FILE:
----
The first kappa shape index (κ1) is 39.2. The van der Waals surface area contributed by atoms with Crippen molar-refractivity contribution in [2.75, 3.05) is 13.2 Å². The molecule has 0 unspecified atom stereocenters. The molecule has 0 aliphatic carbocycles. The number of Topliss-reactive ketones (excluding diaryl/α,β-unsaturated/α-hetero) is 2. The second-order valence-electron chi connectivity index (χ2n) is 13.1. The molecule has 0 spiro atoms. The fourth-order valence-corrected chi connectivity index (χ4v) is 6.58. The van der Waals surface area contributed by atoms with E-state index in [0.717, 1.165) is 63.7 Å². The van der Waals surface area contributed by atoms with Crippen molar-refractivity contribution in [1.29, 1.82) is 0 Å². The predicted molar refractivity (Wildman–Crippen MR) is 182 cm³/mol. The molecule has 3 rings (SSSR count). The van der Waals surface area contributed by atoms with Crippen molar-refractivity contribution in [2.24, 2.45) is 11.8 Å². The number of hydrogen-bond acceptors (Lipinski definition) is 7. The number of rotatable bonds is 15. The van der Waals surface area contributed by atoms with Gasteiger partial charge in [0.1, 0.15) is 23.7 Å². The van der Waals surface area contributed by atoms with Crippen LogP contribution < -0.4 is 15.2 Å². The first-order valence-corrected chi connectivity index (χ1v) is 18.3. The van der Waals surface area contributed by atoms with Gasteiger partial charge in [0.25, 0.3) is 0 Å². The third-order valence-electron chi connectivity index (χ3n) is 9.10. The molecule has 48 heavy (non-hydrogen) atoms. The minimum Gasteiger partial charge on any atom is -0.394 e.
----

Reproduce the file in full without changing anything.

The first kappa shape index (κ1) is 39.2. The van der Waals surface area contributed by atoms with Crippen molar-refractivity contribution in [2.75, 3.05) is 13.2 Å². The molecule has 0 unspecified atom stereocenters. The molecule has 0 aliphatic carbocycles. The number of Topliss-reactive ketones (excluding diaryl/α,β-unsaturated/α-hetero) is 2. The second-order valence-electron chi connectivity index (χ2n) is 13.1. The molecule has 0 spiro atoms. The fourth-order valence-corrected chi connectivity index (χ4v) is 6.58. The van der Waals surface area contributed by atoms with E-state index in [0.717, 1.165) is 63.7 Å². The van der Waals surface area contributed by atoms with Crippen molar-refractivity contribution in [1.29, 1.82) is 0 Å². The predicted molar refractivity (Wildman–Crippen MR) is 182 cm³/mol. The molecule has 3 rings (SSSR count). The van der Waals surface area contributed by atoms with Crippen molar-refractivity contribution in [2.24, 2.45) is 11.8 Å². The number of hydrogen-bond acceptors (Lipinski definition) is 7. The number of rotatable bonds is 15. The van der Waals surface area contributed by atoms with Gasteiger partial charge in [0.1, 0.15) is 23.7 Å². The van der Waals surface area contributed by atoms with Crippen LogP contribution < -0.4 is 15.2 Å². The first-order valence-corrected chi connectivity index (χ1v) is 18.3. The van der Waals surface area contributed by atoms with Gasteiger partial charge in [0.25, 0.3) is 0 Å². The third-order valence-electron chi connectivity index (χ3n) is 9.10. The molecule has 48 heavy (non-hydrogen) atoms. The minimum Gasteiger partial charge on any atom is -0.394 e.